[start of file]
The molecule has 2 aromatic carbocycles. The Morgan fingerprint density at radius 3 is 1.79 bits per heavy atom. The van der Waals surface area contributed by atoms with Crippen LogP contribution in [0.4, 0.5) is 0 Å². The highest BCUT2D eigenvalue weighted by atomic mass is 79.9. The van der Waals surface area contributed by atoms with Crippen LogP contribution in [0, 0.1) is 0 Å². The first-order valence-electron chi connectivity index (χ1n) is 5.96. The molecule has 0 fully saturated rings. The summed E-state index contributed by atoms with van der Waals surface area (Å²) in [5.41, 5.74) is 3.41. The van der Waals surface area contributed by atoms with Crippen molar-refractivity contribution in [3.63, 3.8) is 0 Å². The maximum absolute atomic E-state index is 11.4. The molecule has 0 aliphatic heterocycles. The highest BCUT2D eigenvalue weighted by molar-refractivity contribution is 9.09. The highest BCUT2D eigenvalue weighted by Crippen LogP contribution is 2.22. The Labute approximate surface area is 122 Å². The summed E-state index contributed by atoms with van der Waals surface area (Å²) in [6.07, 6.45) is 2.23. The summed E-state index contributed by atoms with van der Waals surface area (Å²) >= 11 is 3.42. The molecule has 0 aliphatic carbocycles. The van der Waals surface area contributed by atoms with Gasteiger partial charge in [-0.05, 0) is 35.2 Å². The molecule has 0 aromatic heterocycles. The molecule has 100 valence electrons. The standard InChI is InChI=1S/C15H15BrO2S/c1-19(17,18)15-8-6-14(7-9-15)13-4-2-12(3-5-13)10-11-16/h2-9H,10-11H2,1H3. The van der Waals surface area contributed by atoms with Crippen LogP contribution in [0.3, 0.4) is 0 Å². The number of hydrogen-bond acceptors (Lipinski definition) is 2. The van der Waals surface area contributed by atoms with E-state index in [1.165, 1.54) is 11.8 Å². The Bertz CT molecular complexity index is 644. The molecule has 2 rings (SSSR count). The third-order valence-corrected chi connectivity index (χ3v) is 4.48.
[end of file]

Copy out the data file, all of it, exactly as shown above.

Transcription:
The molecule has 2 aromatic carbocycles. The Morgan fingerprint density at radius 3 is 1.79 bits per heavy atom. The van der Waals surface area contributed by atoms with Crippen LogP contribution in [0.4, 0.5) is 0 Å². The highest BCUT2D eigenvalue weighted by atomic mass is 79.9. The van der Waals surface area contributed by atoms with Crippen LogP contribution in [0, 0.1) is 0 Å². The first-order valence-electron chi connectivity index (χ1n) is 5.96. The molecule has 0 fully saturated rings. The summed E-state index contributed by atoms with van der Waals surface area (Å²) in [5.41, 5.74) is 3.41. The van der Waals surface area contributed by atoms with Crippen molar-refractivity contribution in [3.63, 3.8) is 0 Å². The maximum absolute atomic E-state index is 11.4. The molecule has 0 aliphatic heterocycles. The highest BCUT2D eigenvalue weighted by molar-refractivity contribution is 9.09. The highest BCUT2D eigenvalue weighted by Crippen LogP contribution is 2.22. The Labute approximate surface area is 122 Å². The summed E-state index contributed by atoms with van der Waals surface area (Å²) in [6.07, 6.45) is 2.23. The summed E-state index contributed by atoms with van der Waals surface area (Å²) >= 11 is 3.42. The molecule has 0 aliphatic carbocycles. The van der Waals surface area contributed by atoms with Gasteiger partial charge in [-0.05, 0) is 35.2 Å². The molecule has 0 aromatic heterocycles. The molecule has 100 valence electrons. The standard InChI is InChI=1S/C15H15BrO2S/c1-19(17,18)15-8-6-14(7-9-15)13-4-2-12(3-5-13)10-11-16/h2-9H,10-11H2,1H3. The van der Waals surface area contributed by atoms with Crippen LogP contribution in [0.3, 0.4) is 0 Å². The number of hydrogen-bond acceptors (Lipinski definition) is 2. The van der Waals surface area contributed by atoms with E-state index in [1.165, 1.54) is 11.8 Å². The Bertz CT molecular complexity index is 644. The molecule has 2 rings (SSSR count). The third-order valence-corrected chi connectivity index (χ3v) is 4.48.